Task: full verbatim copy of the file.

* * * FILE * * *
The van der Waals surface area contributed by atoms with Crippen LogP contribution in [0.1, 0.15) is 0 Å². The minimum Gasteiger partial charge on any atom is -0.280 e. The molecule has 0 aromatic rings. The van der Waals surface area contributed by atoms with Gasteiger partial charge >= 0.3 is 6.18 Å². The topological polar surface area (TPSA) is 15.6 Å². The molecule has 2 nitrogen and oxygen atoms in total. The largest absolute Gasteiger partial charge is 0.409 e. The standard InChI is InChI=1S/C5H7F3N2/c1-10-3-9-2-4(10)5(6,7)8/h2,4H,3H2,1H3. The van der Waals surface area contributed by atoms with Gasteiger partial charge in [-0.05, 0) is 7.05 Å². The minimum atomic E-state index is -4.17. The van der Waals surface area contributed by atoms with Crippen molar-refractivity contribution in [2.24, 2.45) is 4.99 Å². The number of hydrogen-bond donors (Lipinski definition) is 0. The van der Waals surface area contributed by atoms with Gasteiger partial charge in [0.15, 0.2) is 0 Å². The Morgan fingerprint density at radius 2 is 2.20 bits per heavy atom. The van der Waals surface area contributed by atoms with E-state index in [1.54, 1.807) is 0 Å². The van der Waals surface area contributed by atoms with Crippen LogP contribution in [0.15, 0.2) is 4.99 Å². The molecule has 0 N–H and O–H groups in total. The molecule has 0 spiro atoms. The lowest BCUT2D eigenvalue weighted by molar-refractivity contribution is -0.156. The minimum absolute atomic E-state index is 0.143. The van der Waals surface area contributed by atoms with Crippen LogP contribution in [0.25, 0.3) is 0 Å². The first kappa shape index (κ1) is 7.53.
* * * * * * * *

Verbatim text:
The van der Waals surface area contributed by atoms with Crippen LogP contribution in [0.1, 0.15) is 0 Å². The minimum Gasteiger partial charge on any atom is -0.280 e. The molecule has 0 aromatic rings. The van der Waals surface area contributed by atoms with Gasteiger partial charge >= 0.3 is 6.18 Å². The topological polar surface area (TPSA) is 15.6 Å². The molecule has 2 nitrogen and oxygen atoms in total. The largest absolute Gasteiger partial charge is 0.409 e. The standard InChI is InChI=1S/C5H7F3N2/c1-10-3-9-2-4(10)5(6,7)8/h2,4H,3H2,1H3. The van der Waals surface area contributed by atoms with Gasteiger partial charge in [-0.05, 0) is 7.05 Å². The minimum atomic E-state index is -4.17. The van der Waals surface area contributed by atoms with Crippen molar-refractivity contribution in [2.24, 2.45) is 4.99 Å². The number of hydrogen-bond donors (Lipinski definition) is 0. The van der Waals surface area contributed by atoms with Gasteiger partial charge in [0.15, 0.2) is 0 Å². The Morgan fingerprint density at radius 2 is 2.20 bits per heavy atom. The van der Waals surface area contributed by atoms with E-state index in [1.54, 1.807) is 0 Å². The van der Waals surface area contributed by atoms with Crippen LogP contribution in [0.15, 0.2) is 4.99 Å². The molecule has 0 N–H and O–H groups in total. The molecule has 0 spiro atoms. The lowest BCUT2D eigenvalue weighted by molar-refractivity contribution is -0.156. The minimum absolute atomic E-state index is 0.143. The van der Waals surface area contributed by atoms with Crippen LogP contribution in [0.25, 0.3) is 0 Å². The first kappa shape index (κ1) is 7.53.